This article was originally published in the World Orphans Spring Insight Magazine 2019.

Americans are typically familiar with freedom being built into the fabric of our country. We are free to go where we want, eat what we want, live where we want, say what we want, believe what we want, and worship where and how we want. The concept of freedom is an identifying marker of life in the US.

However, when we look at Scripture, we see that our human condition is that of slaves—slaves to sin, the law, death, and dark, spiritual forces. We sin because we are sinful; however, by the grace of God, there is freedom from sin.

True freedom is found in the death and resurrection of Jesus. By believing in him and walking with the Spirit, we are delivered from sin, delivered from the demands of the law, and delivered from enslavement. We are forgiven. Freedom is not the result of our own merits or efforts because we cannot set ourselves free, but it is Christ who sets us free. Paul tells us of this freedom in Galatians 5:1, “It is for freedom that Christ has set us free. Stand firm, then, and do not let yourselves be burdened again by the yoke of slavery.”

We were not created to sin; rather, we were created in the image of God to be perfect and holy. Because of his grace and great love for us, we are set free through his mercy.

This freedom sets us free to love others, as we seek justice and freedom in our world. We love because he first loved us. We pursue justice because we have been justified. We seek freedom for others because we have been set free.

Human slavery still exists. Today, there are more slaves than at any other time in the history of the world. It is both evil and reprehensible—a dehumanizing atrocity worthy of our rage. While World Orphans is not primarily an anti-trafficking organization, those we serve are the easiest targets—the orphan, the widow, the refugee, and the vulnerable. In order to preserve their freedom, these families must be protected, empowered, and loved.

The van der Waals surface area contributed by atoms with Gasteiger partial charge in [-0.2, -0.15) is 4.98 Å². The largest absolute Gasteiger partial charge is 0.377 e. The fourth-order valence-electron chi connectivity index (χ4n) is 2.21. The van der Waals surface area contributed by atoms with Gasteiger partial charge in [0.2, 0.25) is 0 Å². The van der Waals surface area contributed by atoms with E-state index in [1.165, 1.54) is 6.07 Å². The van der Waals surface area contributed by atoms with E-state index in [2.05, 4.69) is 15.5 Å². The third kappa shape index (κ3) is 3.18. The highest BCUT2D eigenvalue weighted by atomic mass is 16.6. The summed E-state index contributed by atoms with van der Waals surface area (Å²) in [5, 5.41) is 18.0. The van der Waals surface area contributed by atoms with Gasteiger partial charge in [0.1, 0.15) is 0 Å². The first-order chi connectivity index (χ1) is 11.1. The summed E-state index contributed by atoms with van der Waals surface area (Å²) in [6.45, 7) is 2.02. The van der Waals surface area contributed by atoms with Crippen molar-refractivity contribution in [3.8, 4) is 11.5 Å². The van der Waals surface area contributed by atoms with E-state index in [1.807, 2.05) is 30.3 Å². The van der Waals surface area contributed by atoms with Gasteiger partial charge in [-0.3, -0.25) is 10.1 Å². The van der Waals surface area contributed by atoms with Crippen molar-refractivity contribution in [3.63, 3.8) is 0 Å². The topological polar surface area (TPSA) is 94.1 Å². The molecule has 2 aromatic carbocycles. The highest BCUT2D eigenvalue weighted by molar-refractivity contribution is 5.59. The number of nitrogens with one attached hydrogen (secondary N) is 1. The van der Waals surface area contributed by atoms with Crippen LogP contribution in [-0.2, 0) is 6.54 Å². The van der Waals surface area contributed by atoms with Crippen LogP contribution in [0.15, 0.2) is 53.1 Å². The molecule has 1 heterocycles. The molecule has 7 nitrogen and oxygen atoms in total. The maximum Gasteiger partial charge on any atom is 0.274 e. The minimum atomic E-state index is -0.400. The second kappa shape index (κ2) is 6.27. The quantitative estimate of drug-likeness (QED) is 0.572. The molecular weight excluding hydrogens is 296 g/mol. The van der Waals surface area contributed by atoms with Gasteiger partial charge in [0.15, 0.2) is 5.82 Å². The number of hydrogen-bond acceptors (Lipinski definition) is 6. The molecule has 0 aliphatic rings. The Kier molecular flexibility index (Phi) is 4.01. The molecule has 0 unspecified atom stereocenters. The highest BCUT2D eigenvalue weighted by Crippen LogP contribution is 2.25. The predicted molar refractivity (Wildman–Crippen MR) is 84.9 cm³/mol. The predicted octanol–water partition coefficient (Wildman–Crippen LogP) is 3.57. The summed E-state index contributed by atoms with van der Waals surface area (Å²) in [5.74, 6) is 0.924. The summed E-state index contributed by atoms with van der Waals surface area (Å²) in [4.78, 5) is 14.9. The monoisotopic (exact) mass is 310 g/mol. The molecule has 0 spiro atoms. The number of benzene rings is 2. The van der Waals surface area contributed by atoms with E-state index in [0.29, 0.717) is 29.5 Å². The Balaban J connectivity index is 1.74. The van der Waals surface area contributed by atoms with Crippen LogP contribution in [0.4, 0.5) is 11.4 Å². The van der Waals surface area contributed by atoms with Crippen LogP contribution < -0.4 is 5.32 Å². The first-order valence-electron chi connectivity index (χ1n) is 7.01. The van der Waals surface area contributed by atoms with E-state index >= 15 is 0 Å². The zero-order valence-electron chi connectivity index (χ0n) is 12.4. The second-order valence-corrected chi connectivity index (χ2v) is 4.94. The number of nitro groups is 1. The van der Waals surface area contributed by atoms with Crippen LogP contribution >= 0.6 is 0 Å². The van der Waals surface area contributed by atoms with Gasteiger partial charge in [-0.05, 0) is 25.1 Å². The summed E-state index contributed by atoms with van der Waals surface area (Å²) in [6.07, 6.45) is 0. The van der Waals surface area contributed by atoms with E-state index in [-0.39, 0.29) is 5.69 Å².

This issue of Insight is dedicated to freedom. Throughout these pages, you will see freedom through family empowerment: widows freed to work, to save, and to care for their own children; vulnerable children and refugees freed—through the gift of education—from the cycle of poverty, abandonment, and abuse; a single mother freed from prison, sin, and guilt in order to be restored to a loving, nurturing relationship with her children.

Paul reminds us that if we live by the Spirit, we should also walk by the Spirit and live in Christ’s freedom. As we focus on freedom, we are reminded that “the fruits of the Spirit are love, joy, peace, patience, kindness, goodness, faithfulness, gentleness, self-control; against such things there is no law” (Galatians 5:22-23). Friends, let us walk in that freedom as we continue to empower the church to care orphans, widows, refugees, and the vulnerable—until they all have homes!